Staying safe when heading back to school
As another school year begins, police and school officials are working to keep students safe going to and from school.
Some safety tips for drivers include paying attention to the road and avoiding distractions such as texting and talking on cell phones.
Don't forget to follow the speed limits near and around schools.
One of the most important things to remember is to always stop when buses are dropping off and picking up children.
"When the school buses stop, and they have their lights flashing and signs out, you have to stop. There are no exceptions. If we catch you not stopping for a bus, we will cite you for it," said Kirksville School Resource Officer Rich Harden.
Pedestrians always have the right of way, but should always look both ways before crossing the street.
Here are more safety tips to help keep your kids safe this school year.
If children ride a bus to school, they should plan to get to their bus stop early and stand away from the curb while waiting for the bus to arrive. Other safety steps for students include:
Board the bus only after it has come to a complete stop and the driver or attendant has instructed you to get on.
Only board your bus and never an alternate one.
Always stay in clear view of the bus driver and never walk behind the bus.
Cross the street at the corner obeying traffic signals and staying in the crosswalk.
Never dart out into the street, or cross between parked cars.
Motorists should know what the yellow and red bus signals mean:
Yellow flashing lights - bus is getting ready to stop, and motorists should slow down and be prepared to stop.
Red flashing lights and an extended stop sign - bus is stopped and children are getting on or off.
Drivers in both directions must stop their vehicles and wait until the lights go off, the stop sign is back in place, and the bus is moving before they can start driving again.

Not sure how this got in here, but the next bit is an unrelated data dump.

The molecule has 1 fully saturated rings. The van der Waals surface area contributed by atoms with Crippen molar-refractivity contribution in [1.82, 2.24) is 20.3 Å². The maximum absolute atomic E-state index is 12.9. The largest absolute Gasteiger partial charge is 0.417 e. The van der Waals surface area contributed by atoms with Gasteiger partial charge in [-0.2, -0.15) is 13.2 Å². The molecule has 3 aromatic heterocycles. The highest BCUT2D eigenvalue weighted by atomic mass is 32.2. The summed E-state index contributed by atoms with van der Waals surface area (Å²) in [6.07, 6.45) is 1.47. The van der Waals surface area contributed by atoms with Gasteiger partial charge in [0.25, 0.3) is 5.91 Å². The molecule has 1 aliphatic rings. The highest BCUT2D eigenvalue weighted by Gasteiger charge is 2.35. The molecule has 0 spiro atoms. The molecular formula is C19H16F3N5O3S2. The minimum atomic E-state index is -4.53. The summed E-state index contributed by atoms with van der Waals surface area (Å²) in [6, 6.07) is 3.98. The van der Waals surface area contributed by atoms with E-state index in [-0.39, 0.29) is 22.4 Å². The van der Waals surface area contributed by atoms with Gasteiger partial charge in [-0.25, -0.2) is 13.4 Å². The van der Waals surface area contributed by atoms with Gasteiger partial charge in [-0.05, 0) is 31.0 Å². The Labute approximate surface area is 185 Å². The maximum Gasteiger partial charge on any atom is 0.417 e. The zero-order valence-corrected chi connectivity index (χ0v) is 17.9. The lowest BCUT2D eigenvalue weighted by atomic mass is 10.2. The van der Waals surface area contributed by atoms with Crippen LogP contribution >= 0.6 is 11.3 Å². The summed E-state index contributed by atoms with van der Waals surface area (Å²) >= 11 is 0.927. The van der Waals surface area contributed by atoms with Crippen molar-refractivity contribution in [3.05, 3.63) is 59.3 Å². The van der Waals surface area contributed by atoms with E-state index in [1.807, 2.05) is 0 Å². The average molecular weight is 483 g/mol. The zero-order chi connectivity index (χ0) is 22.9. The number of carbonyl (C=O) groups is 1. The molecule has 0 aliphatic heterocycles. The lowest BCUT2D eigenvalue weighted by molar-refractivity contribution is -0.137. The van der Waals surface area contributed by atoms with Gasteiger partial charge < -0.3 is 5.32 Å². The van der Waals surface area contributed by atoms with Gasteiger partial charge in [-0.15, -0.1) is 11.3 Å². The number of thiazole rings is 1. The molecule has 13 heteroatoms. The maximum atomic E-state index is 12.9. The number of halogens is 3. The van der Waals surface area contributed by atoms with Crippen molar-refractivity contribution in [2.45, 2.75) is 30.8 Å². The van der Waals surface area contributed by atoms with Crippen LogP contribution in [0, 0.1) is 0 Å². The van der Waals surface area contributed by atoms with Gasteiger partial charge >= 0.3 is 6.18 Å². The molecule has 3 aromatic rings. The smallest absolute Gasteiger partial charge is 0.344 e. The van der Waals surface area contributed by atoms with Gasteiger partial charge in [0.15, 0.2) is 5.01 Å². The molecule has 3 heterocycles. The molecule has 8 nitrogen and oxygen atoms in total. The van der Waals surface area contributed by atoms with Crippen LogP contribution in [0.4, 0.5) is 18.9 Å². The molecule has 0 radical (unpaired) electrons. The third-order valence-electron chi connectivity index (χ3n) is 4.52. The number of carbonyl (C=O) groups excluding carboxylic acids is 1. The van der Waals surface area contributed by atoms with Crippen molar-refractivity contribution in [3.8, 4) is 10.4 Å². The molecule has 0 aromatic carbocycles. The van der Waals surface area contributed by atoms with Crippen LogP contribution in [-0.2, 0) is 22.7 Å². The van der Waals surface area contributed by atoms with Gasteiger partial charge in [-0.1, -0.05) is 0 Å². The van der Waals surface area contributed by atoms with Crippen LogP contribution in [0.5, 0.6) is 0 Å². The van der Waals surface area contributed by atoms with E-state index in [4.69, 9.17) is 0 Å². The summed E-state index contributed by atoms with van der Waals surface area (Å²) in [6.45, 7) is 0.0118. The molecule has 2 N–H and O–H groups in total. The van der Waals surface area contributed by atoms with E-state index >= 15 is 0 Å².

If children ride in a car to get to school, they should always wear a seat belt. Younger children should use car seats or booster seats until the lap-shoulder belt fits properly (typically for children ages 8-12 and over 4'9"), and ride in the back seat until they are at least 13 years old.
If a teenager is going to drive to school, parents should mandate that they use seat belts. Drivers should not use their cell phone to text or make calls, and should avoid eating or drinking while driving.
All drivers should be aware that children are out walking or biking to school and slow down, especially in residential areas and school zones.
Biking and Walking:
Students who ride their bike to school should always wear a helmet, obey all traffic signs and ride on the right in the same direction as traffic.
Those who walk to school should only cross the street at an intersection, and use a route along which the school has placed crossing guards. Parents should walk young children and children taking new routes or attending new schools at least for the first week to ensure they know how to get there safely. Thereafter, arrange for the kids to walk to school with a friend or classmate.